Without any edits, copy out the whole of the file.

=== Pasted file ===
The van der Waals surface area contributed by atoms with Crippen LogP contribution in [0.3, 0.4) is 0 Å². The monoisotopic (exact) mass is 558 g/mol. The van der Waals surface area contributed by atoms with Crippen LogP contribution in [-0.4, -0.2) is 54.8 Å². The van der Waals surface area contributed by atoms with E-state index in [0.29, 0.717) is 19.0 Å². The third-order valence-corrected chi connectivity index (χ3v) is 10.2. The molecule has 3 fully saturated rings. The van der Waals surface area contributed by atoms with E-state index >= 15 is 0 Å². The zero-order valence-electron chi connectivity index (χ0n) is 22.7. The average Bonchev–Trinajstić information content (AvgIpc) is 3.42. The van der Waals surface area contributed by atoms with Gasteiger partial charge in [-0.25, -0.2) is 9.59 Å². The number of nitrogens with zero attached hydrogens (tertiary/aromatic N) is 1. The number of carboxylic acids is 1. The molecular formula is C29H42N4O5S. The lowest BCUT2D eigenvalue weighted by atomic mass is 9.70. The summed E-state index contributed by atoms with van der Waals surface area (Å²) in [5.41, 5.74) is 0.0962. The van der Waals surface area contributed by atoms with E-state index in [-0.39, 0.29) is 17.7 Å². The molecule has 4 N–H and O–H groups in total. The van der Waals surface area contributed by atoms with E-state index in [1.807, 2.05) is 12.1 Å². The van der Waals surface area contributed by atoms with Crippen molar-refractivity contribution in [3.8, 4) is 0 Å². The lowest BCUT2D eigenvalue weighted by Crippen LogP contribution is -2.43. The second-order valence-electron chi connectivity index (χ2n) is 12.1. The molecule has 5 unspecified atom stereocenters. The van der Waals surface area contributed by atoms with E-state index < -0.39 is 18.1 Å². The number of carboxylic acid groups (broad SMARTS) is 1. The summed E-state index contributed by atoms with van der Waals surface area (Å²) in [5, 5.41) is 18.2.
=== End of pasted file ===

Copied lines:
The van der Waals surface area contributed by atoms with Crippen LogP contribution in [0.3, 0.4) is 0 Å². The monoisotopic (exact) mass is 558 g/mol. The van der Waals surface area contributed by atoms with Crippen LogP contribution in [-0.4, -0.2) is 54.8 Å². The van der Waals surface area contributed by atoms with E-state index in [0.29, 0.717) is 19.0 Å². The third-order valence-corrected chi connectivity index (χ3v) is 10.2. The molecule has 3 fully saturated rings. The van der Waals surface area contributed by atoms with E-state index >= 15 is 0 Å². The zero-order valence-electron chi connectivity index (χ0n) is 22.7. The average Bonchev–Trinajstić information content (AvgIpc) is 3.42. The van der Waals surface area contributed by atoms with Gasteiger partial charge in [-0.25, -0.2) is 9.59 Å². The number of nitrogens with zero attached hydrogens (tertiary/aromatic N) is 1. The number of carboxylic acids is 1. The molecular formula is C29H42N4O5S. The lowest BCUT2D eigenvalue weighted by atomic mass is 9.70. The summed E-state index contributed by atoms with van der Waals surface area (Å²) in [5.41, 5.74) is 0.0962. The van der Waals surface area contributed by atoms with E-state index in [-0.39, 0.29) is 17.7 Å². The molecule has 4 N–H and O–H groups in total. The van der Waals surface area contributed by atoms with E-state index in [1.807, 2.05) is 12.1 Å². The van der Waals surface area contributed by atoms with Crippen molar-refractivity contribution in [3.8, 4) is 0 Å². The lowest BCUT2D eigenvalue weighted by Crippen LogP contribution is -2.43. The second-order valence-electron chi connectivity index (χ2n) is 12.1. The molecule has 5 unspecified atom stereocenters. The van der Waals surface area contributed by atoms with E-state index < -0.39 is 18.1 Å². The number of carboxylic acid groups (broad SMARTS) is 1. The summed E-state index contributed by atoms with van der Waals surface area (Å²) in [5, 5.41) is 18.2.